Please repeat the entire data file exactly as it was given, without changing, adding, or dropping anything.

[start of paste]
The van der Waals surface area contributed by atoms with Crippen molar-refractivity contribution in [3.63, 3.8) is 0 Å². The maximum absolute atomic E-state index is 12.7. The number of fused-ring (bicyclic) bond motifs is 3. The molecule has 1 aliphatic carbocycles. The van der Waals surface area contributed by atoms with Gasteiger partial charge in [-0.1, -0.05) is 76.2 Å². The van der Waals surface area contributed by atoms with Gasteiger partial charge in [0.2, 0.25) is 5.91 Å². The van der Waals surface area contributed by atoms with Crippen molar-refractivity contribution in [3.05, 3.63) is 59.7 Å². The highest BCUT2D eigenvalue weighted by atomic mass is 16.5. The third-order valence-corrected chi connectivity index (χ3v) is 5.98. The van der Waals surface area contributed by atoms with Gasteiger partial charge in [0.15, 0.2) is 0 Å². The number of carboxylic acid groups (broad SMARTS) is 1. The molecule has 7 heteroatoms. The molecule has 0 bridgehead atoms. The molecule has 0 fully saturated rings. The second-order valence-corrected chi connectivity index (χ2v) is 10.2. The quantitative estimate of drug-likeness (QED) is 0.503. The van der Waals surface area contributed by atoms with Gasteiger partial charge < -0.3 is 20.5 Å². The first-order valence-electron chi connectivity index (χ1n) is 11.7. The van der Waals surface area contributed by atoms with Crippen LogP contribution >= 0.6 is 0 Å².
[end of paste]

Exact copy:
The van der Waals surface area contributed by atoms with Crippen molar-refractivity contribution in [3.63, 3.8) is 0 Å². The maximum absolute atomic E-state index is 12.7. The number of fused-ring (bicyclic) bond motifs is 3. The molecule has 1 aliphatic carbocycles. The van der Waals surface area contributed by atoms with Gasteiger partial charge in [-0.1, -0.05) is 76.2 Å². The van der Waals surface area contributed by atoms with Gasteiger partial charge in [0.2, 0.25) is 5.91 Å². The van der Waals surface area contributed by atoms with Crippen molar-refractivity contribution in [3.05, 3.63) is 59.7 Å². The highest BCUT2D eigenvalue weighted by atomic mass is 16.5. The third-order valence-corrected chi connectivity index (χ3v) is 5.98. The van der Waals surface area contributed by atoms with Gasteiger partial charge in [0.15, 0.2) is 0 Å². The number of carboxylic acid groups (broad SMARTS) is 1. The molecule has 7 heteroatoms. The molecule has 0 bridgehead atoms. The molecule has 0 fully saturated rings. The second-order valence-corrected chi connectivity index (χ2v) is 10.2. The quantitative estimate of drug-likeness (QED) is 0.503. The van der Waals surface area contributed by atoms with Gasteiger partial charge < -0.3 is 20.5 Å². The first-order valence-electron chi connectivity index (χ1n) is 11.7. The van der Waals surface area contributed by atoms with Crippen LogP contribution >= 0.6 is 0 Å².